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Things I’ve Learned as a Moviemaker

Things I’ve Learned as a Moviemaker

Articles - Cinematography

Ziyi Zhang
Ziyi Zhang in Memoirs of a Geisha.

When you walk onto a set you have to be able to think on your feet and find a way to make it work.

Shooting commercials gives you more freedom to wait for scripts that you can get excited about. When you commit to doing a movie it’s two or three months or maybe six months of your life. I’ve just spent almost 10 months on Miami Vice. It makes a huge impact on your life. I really feel that if you have doubts about a script, chances are that there aren’t going to be any miracles that make it more interesting on the set. If I’m reading a script, and talking myself into wanting to do it, I know I’m better off just letting it pass by. Commercials give me that freedom.

Making [Chicago] was kind of a dance where everyone had a part, including the operator, focus puller and the whole crew. We were all anticipating and moving with the dancers. I came to think of the music as dialogue.

As a documentarian, you’re in a situation where you’re observing events and hopefully not manipulating them. You walk into a room or any environment and you have to decide whether you are going to try to move the people or are you going to find a position for the camera and be as unobtrusive as possible. That experience can be extremely useful for a cinematographer. It helps you learn to observe light, how it falls when it comes through windows and how it plays on faces. That can help you decide how to recreate those environments.

Shooting is mostly a process of discovery… It’s a little tricky when you’re dealing with period subject matter [as in Memoirs of a Geisha], because if you haven’t discussed it prior to shooting it’s not going to be there. You don’t just happen upon 17th century exteriors of Kyoto in Southern California. You have to design and build it.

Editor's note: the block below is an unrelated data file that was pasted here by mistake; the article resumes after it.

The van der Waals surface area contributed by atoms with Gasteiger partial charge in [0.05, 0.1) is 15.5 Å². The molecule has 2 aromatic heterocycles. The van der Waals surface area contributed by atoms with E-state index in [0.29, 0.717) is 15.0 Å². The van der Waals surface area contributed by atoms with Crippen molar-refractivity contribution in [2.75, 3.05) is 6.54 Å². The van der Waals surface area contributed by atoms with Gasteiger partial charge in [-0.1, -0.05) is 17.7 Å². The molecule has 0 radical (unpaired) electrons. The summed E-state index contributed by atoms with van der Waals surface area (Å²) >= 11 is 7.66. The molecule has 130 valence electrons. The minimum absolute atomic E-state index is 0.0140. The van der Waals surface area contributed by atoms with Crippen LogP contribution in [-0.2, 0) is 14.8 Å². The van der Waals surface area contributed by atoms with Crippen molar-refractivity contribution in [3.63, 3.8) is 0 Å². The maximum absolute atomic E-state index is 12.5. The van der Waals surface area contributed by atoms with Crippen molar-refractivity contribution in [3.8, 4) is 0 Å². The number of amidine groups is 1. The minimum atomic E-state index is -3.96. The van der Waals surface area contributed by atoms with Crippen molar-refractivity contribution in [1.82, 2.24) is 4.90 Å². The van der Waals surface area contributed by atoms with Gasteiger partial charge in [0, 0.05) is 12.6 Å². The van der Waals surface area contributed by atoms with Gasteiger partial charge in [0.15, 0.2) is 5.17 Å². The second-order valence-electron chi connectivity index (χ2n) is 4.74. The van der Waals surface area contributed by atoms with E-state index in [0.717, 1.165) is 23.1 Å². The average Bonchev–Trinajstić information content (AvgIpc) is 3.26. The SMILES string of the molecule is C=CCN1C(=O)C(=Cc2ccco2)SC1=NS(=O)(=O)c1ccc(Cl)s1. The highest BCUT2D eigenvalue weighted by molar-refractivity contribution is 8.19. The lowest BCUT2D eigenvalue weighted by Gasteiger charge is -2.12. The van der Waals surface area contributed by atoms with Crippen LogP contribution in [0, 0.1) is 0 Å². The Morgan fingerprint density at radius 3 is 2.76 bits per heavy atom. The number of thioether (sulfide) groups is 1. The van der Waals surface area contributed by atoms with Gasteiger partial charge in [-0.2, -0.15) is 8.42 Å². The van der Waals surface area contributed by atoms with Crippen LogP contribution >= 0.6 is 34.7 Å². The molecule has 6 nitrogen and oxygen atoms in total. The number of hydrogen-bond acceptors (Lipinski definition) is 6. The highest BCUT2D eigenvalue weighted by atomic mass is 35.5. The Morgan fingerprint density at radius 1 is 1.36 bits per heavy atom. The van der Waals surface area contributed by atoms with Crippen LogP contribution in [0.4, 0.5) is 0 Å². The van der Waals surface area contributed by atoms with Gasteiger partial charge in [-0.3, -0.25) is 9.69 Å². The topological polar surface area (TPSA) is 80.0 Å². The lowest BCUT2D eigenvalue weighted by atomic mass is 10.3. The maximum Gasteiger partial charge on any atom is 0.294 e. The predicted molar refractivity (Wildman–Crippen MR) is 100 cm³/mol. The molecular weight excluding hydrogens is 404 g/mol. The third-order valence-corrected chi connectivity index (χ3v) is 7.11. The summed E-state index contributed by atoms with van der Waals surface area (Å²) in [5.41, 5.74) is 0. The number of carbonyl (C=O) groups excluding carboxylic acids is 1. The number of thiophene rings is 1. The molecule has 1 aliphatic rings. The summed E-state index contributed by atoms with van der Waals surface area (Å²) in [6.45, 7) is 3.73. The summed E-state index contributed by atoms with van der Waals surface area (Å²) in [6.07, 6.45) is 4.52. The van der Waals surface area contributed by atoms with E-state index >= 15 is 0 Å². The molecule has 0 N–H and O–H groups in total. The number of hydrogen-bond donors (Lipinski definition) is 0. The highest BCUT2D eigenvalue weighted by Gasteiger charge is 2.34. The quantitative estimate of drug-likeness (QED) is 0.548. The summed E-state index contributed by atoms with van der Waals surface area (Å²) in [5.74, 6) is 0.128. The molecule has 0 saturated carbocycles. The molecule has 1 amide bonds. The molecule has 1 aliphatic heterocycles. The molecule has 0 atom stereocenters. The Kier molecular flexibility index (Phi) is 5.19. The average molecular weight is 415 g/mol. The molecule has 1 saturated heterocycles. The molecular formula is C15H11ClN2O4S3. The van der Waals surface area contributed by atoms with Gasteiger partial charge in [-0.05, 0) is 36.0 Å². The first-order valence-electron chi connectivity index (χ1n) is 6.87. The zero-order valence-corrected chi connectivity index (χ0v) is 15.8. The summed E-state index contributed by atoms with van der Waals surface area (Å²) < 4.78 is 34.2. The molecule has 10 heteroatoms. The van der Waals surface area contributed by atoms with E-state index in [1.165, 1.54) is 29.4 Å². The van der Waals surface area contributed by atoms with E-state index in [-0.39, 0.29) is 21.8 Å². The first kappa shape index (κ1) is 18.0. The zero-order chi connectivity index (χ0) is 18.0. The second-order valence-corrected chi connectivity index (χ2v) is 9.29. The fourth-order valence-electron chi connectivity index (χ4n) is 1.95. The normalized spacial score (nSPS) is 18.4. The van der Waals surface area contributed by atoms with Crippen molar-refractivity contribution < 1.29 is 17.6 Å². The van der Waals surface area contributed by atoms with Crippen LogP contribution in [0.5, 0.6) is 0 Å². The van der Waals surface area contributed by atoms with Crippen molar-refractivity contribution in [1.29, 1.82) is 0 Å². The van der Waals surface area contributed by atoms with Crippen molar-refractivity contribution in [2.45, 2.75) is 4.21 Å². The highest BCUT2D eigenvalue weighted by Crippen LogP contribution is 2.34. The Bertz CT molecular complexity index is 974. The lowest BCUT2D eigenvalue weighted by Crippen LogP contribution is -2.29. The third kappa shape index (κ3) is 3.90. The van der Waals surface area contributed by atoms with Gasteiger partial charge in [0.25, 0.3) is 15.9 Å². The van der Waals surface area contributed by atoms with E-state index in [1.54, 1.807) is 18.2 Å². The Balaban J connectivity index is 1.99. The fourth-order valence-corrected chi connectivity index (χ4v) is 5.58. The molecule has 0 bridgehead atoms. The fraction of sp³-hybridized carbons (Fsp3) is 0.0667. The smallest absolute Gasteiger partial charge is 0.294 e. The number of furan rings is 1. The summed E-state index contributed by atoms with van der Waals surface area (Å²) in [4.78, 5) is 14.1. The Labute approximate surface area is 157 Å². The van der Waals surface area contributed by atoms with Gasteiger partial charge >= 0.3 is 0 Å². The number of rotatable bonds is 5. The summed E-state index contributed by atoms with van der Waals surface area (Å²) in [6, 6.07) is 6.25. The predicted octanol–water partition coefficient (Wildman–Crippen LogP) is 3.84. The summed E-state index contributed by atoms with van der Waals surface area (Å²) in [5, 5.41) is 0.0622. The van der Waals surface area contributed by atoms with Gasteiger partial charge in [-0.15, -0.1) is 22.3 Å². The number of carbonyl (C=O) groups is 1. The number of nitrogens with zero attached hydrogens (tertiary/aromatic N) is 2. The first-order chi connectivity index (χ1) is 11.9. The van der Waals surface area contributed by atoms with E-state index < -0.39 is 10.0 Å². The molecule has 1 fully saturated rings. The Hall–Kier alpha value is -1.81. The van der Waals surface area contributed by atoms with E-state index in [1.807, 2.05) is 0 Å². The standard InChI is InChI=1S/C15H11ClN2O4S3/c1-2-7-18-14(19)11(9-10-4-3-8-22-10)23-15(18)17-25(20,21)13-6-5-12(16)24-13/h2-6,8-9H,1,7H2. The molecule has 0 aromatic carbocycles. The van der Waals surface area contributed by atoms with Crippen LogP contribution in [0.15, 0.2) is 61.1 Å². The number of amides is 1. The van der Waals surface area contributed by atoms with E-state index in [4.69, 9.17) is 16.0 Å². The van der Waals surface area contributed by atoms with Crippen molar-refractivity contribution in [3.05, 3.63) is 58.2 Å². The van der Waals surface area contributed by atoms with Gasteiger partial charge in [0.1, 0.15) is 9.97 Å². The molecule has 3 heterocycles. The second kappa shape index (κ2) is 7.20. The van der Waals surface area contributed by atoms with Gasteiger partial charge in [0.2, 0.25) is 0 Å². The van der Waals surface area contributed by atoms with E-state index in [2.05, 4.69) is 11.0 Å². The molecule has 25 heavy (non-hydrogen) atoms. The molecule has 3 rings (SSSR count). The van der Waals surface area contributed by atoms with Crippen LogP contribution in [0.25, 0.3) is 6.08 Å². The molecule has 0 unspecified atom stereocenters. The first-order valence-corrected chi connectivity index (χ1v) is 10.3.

Happy accidents are more frequent on the set when there is a lot of preparation and the cinematographer and director have a strong sense of the visual language of the film.

To say that the cinematographer’s role is merely to create the image is naive. We communicate a director’s vision and integrate it with our own. It is a collaboration that extends beyond just the frame. However protecting the cinematographer’s intended look and approach is also important, and he or she must be involved throughout the DI phase.

[Digital technology] is a different tool, so you do some things differently. It can record images at night at incredibly low levels of light. The trick is augmenting that light as seamlessly as possible. You have to be careful, because it’s very unforgiving. Just a bit too much light on a face relative to the background and it looks artificial.

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